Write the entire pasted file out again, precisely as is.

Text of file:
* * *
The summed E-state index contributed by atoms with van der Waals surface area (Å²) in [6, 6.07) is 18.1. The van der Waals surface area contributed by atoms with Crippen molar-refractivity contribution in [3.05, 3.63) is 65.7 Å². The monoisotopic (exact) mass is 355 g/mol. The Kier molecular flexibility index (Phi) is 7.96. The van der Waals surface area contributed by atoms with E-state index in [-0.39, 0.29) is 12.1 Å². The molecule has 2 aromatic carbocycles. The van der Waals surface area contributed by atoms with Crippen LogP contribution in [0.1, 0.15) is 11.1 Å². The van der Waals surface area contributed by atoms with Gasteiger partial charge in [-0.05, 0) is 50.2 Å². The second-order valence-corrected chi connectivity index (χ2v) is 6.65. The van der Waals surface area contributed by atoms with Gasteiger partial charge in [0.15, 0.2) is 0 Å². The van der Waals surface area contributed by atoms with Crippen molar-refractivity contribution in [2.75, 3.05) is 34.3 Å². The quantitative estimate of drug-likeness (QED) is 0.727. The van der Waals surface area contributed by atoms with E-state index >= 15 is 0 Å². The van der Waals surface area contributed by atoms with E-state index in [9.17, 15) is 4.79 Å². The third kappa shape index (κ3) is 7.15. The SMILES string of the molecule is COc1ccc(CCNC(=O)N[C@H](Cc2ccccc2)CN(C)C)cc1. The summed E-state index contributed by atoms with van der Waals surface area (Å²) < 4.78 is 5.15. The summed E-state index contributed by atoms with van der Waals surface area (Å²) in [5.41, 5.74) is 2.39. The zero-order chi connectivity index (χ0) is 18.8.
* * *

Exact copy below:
The summed E-state index contributed by atoms with van der Waals surface area (Å²) in [6, 6.07) is 18.1. The van der Waals surface area contributed by atoms with Crippen molar-refractivity contribution in [3.05, 3.63) is 65.7 Å². The monoisotopic (exact) mass is 355 g/mol. The Kier molecular flexibility index (Phi) is 7.96. The van der Waals surface area contributed by atoms with E-state index in [-0.39, 0.29) is 12.1 Å². The molecule has 2 aromatic carbocycles. The van der Waals surface area contributed by atoms with Crippen LogP contribution in [0.1, 0.15) is 11.1 Å². The van der Waals surface area contributed by atoms with Gasteiger partial charge in [-0.05, 0) is 50.2 Å². The second-order valence-corrected chi connectivity index (χ2v) is 6.65. The van der Waals surface area contributed by atoms with Gasteiger partial charge in [0.15, 0.2) is 0 Å². The van der Waals surface area contributed by atoms with Crippen molar-refractivity contribution in [2.75, 3.05) is 34.3 Å². The quantitative estimate of drug-likeness (QED) is 0.727. The van der Waals surface area contributed by atoms with E-state index >= 15 is 0 Å². The van der Waals surface area contributed by atoms with E-state index in [9.17, 15) is 4.79 Å². The third kappa shape index (κ3) is 7.15. The SMILES string of the molecule is COc1ccc(CCNC(=O)N[C@H](Cc2ccccc2)CN(C)C)cc1. The summed E-state index contributed by atoms with van der Waals surface area (Å²) < 4.78 is 5.15. The summed E-state index contributed by atoms with van der Waals surface area (Å²) in [5.41, 5.74) is 2.39. The zero-order chi connectivity index (χ0) is 18.8.